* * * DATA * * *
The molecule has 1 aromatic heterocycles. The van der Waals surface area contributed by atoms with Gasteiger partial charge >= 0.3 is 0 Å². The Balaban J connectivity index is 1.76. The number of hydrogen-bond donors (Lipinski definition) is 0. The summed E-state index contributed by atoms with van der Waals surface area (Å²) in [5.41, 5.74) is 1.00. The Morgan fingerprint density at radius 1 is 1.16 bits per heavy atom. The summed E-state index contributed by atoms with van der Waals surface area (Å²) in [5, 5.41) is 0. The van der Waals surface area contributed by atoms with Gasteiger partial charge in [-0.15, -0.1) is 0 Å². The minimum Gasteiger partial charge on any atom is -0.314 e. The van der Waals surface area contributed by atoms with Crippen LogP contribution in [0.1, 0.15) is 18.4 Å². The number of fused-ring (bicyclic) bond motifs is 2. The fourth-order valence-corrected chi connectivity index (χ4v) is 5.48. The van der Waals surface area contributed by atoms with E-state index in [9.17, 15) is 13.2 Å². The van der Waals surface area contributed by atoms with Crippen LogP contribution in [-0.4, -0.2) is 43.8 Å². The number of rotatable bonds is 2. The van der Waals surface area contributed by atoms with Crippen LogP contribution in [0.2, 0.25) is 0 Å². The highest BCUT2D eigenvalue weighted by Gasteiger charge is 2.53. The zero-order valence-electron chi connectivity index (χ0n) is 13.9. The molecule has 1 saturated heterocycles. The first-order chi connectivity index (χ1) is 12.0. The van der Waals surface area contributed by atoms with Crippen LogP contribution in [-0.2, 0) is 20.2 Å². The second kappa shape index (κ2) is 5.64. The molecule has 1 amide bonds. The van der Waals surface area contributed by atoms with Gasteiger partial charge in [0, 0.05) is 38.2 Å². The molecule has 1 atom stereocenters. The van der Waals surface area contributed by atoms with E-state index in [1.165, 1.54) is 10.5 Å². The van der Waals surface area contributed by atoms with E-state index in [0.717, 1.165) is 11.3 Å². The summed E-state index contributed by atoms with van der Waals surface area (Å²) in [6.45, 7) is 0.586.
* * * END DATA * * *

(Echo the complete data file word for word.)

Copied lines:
The molecule has 1 aromatic heterocycles. The van der Waals surface area contributed by atoms with Gasteiger partial charge >= 0.3 is 0 Å². The Balaban J connectivity index is 1.76. The number of hydrogen-bond donors (Lipinski definition) is 0. The summed E-state index contributed by atoms with van der Waals surface area (Å²) in [5.41, 5.74) is 1.00. The Morgan fingerprint density at radius 1 is 1.16 bits per heavy atom. The summed E-state index contributed by atoms with van der Waals surface area (Å²) in [5, 5.41) is 0. The van der Waals surface area contributed by atoms with Gasteiger partial charge in [-0.15, -0.1) is 0 Å². The minimum Gasteiger partial charge on any atom is -0.314 e. The van der Waals surface area contributed by atoms with Crippen LogP contribution in [0.1, 0.15) is 18.4 Å². The number of fused-ring (bicyclic) bond motifs is 2. The fourth-order valence-corrected chi connectivity index (χ4v) is 5.48. The van der Waals surface area contributed by atoms with E-state index in [9.17, 15) is 13.2 Å². The van der Waals surface area contributed by atoms with Crippen LogP contribution in [-0.4, -0.2) is 43.8 Å². The number of rotatable bonds is 2. The van der Waals surface area contributed by atoms with Crippen LogP contribution in [0.2, 0.25) is 0 Å². The highest BCUT2D eigenvalue weighted by Gasteiger charge is 2.53. The zero-order valence-electron chi connectivity index (χ0n) is 13.9. The molecule has 1 saturated heterocycles. The first-order chi connectivity index (χ1) is 12.0. The van der Waals surface area contributed by atoms with Crippen LogP contribution in [-0.2, 0) is 20.2 Å². The second kappa shape index (κ2) is 5.64. The molecule has 1 amide bonds. The van der Waals surface area contributed by atoms with Gasteiger partial charge in [0, 0.05) is 38.2 Å². The molecule has 1 atom stereocenters. The van der Waals surface area contributed by atoms with E-state index in [1.165, 1.54) is 10.5 Å². The van der Waals surface area contributed by atoms with E-state index in [0.717, 1.165) is 11.3 Å². The summed E-state index contributed by atoms with van der Waals surface area (Å²) in [6.45, 7) is 0.586.